Photography: Angus McRitchie
For some people, history is stored in rarely thumbed books that sit on dusty shelves in an area of a library that attracts the occasional browser. For others, it flashes on a screen, a collection of tidbits that are summoned to their fingertips during a casual Wikipedia search. But for Dominique Filion, history lives in the slant of cedar shingles, along the edges of wide natural wood floor-boards that have been smoothed by centuries, and in the pattern of the stones that frame the hearth in a kitchen that was built decades before Confederation.
That’s because for Filion, history – and more specifically, a small piece of Quebec’s past – lives in a home in the Richelieu Valley on the South Shore of Montreal. It has a specific address. And anyone who is interested can not only visit, but can stay for the weekend. Because how better to learn about history than to experience it?
But there will be no hewing of wood, drawing of water nor cooking over an open flame. Filion’s piece of history has all the modern amenities and upscale extras that today’s travellers and tourists are seeking in a five-star Airbnb rental. In fact, this is an Airbnb rental that has earned multiple five- star ratings.
“I bought this house to let people – people from France and Europe – live the experience of what life was like in Nouveau France,” Filion says.
A landscape specialist by profession, Filion bought the Canadiana-style house in a rural area of Beloeil in August of 2019. A resident of nearby Saint-Basile-le-Grand, he was familiar with the home, which dates to the 1770s. When he saw the “for sale” sign go up one day while driving by, he stopped in.
The house – known as the Maison Ancestral Ledoux-Bernard, according to the Répertoire du patrimoine culturel du Québec – is a farmhouse that was built between 1772 and 1774. It was built by Louis Ledoux on a stretch of land that was given to him by his father, Jacques, in 1772. Made of wood, it has three stone fireplaces and chimneys, and is today the second oldest dwelling in the region.
It has a humble history as it was passed down from generation to generation to the members of the Ledoux and, then later the Bernard family. The Ledoux family lived on the small family farm for more than 70 years, while the Bernard family called it home for the next 129 years, from 1844 until 1973. Over the decades that stretched into centuries, the farmhouse witnessed a series of changes, including an expansion in the form of an addition built at the back of the home.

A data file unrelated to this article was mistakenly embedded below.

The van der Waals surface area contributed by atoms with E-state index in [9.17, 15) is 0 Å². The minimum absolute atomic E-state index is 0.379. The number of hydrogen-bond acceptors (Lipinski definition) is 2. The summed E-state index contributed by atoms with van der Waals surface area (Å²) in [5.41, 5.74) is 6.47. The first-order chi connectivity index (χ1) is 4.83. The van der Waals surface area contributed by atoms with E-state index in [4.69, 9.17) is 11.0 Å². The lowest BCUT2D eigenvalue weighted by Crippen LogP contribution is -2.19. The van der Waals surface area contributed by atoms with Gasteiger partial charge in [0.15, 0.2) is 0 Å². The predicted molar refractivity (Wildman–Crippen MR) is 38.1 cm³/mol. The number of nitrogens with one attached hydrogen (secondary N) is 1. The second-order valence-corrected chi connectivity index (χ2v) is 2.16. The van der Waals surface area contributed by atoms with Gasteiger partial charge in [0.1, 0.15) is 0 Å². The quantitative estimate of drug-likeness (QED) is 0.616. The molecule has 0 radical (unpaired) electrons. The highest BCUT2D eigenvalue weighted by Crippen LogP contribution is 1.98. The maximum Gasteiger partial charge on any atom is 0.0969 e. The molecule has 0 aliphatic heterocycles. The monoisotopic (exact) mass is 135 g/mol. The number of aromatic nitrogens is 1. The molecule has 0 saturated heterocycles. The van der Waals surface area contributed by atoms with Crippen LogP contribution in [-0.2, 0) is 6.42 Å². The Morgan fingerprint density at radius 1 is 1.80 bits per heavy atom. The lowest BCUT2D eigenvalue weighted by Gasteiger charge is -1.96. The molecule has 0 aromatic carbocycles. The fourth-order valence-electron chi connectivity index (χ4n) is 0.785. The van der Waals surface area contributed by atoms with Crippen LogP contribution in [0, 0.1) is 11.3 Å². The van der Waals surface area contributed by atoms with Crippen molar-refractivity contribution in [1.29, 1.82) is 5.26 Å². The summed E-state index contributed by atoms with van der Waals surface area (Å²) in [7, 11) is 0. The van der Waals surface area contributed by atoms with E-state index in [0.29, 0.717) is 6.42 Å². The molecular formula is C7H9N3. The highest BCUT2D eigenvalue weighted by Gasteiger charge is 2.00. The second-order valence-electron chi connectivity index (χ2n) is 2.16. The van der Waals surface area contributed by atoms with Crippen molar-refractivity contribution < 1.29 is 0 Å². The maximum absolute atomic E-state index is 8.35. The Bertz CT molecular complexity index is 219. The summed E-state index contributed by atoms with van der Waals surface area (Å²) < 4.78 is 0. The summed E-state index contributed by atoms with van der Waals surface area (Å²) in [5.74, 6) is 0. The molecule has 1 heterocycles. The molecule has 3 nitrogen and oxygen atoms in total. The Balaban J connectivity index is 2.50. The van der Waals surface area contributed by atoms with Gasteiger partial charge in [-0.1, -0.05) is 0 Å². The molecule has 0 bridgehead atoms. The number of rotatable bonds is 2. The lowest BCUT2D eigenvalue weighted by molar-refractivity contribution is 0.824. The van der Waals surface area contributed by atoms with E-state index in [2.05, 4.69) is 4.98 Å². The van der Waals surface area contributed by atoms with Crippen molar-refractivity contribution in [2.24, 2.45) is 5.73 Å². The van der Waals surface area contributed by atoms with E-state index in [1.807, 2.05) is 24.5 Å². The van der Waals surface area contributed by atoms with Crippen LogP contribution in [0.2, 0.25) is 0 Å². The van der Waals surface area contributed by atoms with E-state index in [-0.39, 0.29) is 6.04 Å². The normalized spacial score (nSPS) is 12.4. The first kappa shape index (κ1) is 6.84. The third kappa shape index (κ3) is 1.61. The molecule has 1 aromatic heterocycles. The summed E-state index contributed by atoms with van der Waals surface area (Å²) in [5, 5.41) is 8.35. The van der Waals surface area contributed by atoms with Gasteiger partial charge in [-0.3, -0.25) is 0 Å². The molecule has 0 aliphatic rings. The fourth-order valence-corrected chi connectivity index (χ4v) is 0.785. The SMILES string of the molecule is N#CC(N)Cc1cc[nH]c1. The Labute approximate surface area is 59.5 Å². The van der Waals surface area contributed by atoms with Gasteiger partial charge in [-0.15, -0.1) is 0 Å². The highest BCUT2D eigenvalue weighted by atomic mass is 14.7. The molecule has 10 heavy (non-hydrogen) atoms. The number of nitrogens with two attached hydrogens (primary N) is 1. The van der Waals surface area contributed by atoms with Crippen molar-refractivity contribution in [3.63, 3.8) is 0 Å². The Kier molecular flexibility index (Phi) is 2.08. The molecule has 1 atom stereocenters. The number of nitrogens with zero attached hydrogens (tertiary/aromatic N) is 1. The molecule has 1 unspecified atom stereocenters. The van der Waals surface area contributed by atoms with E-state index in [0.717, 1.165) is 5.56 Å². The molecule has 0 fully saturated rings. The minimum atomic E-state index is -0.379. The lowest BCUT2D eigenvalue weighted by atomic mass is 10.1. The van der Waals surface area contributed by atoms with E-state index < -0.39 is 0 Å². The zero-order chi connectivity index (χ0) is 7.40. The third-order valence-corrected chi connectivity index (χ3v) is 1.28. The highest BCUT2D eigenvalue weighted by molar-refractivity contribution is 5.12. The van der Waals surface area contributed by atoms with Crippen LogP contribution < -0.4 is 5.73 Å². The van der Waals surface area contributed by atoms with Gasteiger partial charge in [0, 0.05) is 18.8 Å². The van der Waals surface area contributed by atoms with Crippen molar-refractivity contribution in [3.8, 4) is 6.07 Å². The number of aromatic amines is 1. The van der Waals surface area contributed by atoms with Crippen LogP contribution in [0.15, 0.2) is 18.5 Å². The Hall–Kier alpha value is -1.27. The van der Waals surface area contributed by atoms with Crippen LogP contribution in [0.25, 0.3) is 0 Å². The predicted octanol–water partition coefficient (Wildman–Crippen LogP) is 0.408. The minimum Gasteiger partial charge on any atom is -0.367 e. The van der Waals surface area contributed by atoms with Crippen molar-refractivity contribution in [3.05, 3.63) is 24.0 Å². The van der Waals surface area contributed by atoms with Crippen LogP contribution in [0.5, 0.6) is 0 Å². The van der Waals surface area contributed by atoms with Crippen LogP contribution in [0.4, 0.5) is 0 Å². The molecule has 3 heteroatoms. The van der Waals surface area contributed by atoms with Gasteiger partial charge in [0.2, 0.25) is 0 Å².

In 1973, the property was sold to a young couple, Yves Lemonde and Francine Maher. And over the span of 25 years they set to the meticulous task of restoring it to its original style.
According to Filion, this meant removing three layers of roof that had been added over the generations to reveal the original structure, which was refinished in what was used back in its early days: cedar shingles. With the help of a specialist from the l’Île d’Orléans across the river from Quebec City, all the windows were restored to reflect the original style – panels of square panes of glass set in wood frames. Even the floors, which had been covered in laminate in various spots, were replaced with wide wooden floorboards that had been salvaged from a house of similar vintage in Otterburn Park, Filion explains. “It was renovated respecting the norms and style of the old times,” he says, adding that as each element was restored, the charm and character of the old farmhouse was revealed.
Visitors who walk in feel that charm immediately. The rustic wood beams, which are all original to the structure, Filion points out, trace the outline of the rooms that are decorated with a mix of antiques and refined contemporary sofas and chairs.
The original fireplaces – all in working order – provide an eye-catching glimpse of what life was like back in the late 1700s. With one large hearth in the kitchen and two in the living room, and their accompanying stone chimneys, which trace their way up through the house at each end, they provide eye-catching decor elements that set the tone in the upstairs bedrooms and third-storey loft.
As an added reminder of life long ago, Filion points to the cast-iron bread oven, set in the chimney in the kitchen. It was added to the house around 1785, he says.
He bought the property with the plan to offer it as an Airbnb short-term rental in an attempt to not only share the property but to ensure that he could maintain it to showcase its heritage value. Today, it is rented for periods throughout the year, attracting vacationers from across Canada and abroad. People from New York, France and Belgium have all lived in the home for brief periods, he says.
The old house appeals to a clientele who are looking “for a certain experience, of having a glimpse of what life was like long ago in a new land, but with all the amenities of modern time to make you comfortable, such as heated floors,” he says. “The most important thing for me was to conserve the patrimony, to conserve the house and to allow others to live the experience.”
To that end, a binder is on display for visitors to peruse. It contains copies of old, original documents that tell its story. “I want them to know the whole history, so that they can appreciate the history of the house,” he explains. “In the end, this is an example of a beautiful home of a family who owned it for 200 years.”
It is a home where a little piece of history lives. •